FreeBSD gives ARM64 green light for production over x86 alternative’s ‘growth trajectory’

The FreeBSD project will offer “Tier 1” support to 64-bit ARM processors in FreeBSD 13.0, expected to be released shortly. The only other Tier 1 platform is AMD64.

FreeBSD defines four tiers of platform support, with only Tier 1 fully supported for production use. Tier 1 architectures have official release images and full documentation. There is also a commitment that changes to the main tree of source code must not “knowingly break the build of a Tier 1 platform.”

Tier 2 platforms are for developmental and niche architectures, or those reaching end of life. In FreeBSD 13, 32-bit x86 has been demoted to Tier 2 from Tier 1. There is a big difference: Tier 2 platforms are “not supported by the security officer, release engineering, and port management teams.” Tier 3 platforms are “experimental” and Tier 4 means it is “not supported in any form.” The full table of platform support is here.

The ARM64 news was posted by Ed Maste, senior director of technology at the FreeBSD Foundation. Maste said that development on FreeBSD/ARM64 started in 2014 with “generous financial and technical support from Arm.”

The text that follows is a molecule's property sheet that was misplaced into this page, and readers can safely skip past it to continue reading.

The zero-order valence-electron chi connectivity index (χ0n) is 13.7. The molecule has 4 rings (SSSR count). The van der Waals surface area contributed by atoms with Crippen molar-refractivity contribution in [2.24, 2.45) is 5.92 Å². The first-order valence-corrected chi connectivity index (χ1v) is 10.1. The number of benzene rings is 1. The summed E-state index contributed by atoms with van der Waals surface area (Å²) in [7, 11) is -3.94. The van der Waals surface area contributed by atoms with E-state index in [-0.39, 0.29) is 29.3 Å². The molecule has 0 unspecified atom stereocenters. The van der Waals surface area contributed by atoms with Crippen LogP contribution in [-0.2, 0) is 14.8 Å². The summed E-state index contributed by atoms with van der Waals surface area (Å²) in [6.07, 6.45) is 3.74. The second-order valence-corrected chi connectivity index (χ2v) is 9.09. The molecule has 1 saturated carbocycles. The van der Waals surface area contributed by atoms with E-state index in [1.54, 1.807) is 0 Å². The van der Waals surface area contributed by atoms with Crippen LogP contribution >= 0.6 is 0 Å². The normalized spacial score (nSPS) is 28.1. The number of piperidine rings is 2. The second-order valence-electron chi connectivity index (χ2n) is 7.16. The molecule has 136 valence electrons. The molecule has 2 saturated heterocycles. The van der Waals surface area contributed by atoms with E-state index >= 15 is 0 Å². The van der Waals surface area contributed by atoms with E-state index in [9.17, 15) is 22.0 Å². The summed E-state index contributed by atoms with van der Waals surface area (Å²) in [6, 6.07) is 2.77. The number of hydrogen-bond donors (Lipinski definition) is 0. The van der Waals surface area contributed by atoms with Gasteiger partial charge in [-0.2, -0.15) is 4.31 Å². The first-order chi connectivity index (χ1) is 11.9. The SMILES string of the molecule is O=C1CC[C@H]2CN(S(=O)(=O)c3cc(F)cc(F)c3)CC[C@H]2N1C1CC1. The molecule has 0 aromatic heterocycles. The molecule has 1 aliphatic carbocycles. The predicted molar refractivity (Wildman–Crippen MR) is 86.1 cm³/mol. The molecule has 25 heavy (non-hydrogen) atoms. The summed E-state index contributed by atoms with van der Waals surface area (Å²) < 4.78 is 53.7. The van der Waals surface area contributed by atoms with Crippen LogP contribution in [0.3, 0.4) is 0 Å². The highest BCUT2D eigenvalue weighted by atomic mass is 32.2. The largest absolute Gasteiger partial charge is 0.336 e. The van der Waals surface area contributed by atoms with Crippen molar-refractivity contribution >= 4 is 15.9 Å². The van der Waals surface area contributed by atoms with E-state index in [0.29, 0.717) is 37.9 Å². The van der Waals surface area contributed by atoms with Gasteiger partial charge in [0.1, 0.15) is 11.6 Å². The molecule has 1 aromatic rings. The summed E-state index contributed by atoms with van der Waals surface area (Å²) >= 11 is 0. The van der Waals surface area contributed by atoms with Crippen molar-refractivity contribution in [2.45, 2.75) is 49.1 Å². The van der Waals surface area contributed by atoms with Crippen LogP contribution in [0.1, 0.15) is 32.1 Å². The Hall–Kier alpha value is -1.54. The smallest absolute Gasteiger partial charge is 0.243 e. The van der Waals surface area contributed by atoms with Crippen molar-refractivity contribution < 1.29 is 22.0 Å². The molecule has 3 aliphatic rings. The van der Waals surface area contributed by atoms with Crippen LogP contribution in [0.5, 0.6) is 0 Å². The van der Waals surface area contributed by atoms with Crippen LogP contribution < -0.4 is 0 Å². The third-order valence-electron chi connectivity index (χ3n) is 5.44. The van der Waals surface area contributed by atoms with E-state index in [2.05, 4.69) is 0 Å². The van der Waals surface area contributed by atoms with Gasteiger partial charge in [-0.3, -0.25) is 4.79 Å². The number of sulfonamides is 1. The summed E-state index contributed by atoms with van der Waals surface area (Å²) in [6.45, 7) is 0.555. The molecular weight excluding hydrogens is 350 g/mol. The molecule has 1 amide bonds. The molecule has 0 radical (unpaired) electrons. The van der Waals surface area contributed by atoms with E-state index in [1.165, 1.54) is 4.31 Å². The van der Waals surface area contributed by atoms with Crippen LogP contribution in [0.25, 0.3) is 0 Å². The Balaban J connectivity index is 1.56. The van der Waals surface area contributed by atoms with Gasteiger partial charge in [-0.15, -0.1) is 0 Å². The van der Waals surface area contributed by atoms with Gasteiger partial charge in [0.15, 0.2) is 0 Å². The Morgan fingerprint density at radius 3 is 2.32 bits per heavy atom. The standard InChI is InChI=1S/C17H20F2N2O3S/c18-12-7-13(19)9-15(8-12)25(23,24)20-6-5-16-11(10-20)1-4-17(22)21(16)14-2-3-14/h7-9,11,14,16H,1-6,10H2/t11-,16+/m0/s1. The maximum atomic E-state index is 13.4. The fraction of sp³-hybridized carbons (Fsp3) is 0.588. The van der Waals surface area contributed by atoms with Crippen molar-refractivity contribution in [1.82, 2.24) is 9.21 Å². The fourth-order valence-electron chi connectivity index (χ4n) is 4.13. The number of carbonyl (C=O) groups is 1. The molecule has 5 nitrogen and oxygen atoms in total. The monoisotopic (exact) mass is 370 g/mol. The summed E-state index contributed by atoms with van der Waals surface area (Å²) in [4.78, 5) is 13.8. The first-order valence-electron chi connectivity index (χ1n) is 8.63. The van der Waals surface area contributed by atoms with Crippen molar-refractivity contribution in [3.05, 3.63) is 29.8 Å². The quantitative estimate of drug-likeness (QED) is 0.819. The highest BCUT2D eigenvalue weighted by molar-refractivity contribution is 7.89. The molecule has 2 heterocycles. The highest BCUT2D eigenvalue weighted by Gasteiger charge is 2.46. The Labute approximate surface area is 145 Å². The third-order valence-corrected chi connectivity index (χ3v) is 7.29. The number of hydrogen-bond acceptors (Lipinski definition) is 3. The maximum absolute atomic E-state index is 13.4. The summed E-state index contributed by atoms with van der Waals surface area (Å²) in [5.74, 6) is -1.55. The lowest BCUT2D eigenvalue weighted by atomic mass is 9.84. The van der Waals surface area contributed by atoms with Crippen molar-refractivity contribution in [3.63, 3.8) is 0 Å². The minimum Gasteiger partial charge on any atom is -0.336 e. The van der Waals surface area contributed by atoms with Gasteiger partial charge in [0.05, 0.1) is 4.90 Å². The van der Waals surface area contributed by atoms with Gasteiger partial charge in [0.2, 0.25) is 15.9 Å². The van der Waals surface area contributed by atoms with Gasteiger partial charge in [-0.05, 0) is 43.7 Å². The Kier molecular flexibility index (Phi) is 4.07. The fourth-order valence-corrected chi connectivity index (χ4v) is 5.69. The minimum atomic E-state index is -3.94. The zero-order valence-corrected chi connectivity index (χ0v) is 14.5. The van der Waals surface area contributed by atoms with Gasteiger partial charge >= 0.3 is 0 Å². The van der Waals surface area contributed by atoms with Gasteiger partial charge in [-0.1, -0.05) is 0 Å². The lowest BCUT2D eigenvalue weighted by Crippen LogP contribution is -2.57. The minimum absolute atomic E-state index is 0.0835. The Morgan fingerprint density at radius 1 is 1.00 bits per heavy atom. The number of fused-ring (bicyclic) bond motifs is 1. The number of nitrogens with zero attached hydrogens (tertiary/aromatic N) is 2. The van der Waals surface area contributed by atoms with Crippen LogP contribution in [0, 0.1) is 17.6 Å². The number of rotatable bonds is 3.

In order to support its build infrastructure the project has acquired several of Avantek’s pricy Ampere eMAG systems, and Maste also promised that “one or more low-cost reference platforms” will be suggested in future.

The reason for introducing full ARM64 support is not only the maturity of the port, but also that “the growth trajectory suggests this will be a significant portion of the market in the coming years,” said Maste.

According to AWS, which offers servers running Graviton (a processor using 64-bit Arm Neoverse cores), there is “up to 40 per cent better price performance over comparable current generation x86 instances.”

Apple is moving to Arm for the Mac with its new M1 chips, while Microsoft is said to be designing new Arm processors for both Azure servers and Surface devices.


Microsoft is designing its own Arm-based data-center server, PC chips – report


FreeBSD 13 is very nearly done. The fifth release candidate build was issued on 3 April. The schedule suggests that a release announcement may come tomorrow. One thing it will not include is built-in support for the Wireguard VPN protocol following issues with the implementation.

The FreeBSD Core Team said: “WireGuard development for FreeBSD will now proceed outside of the base system.” ®

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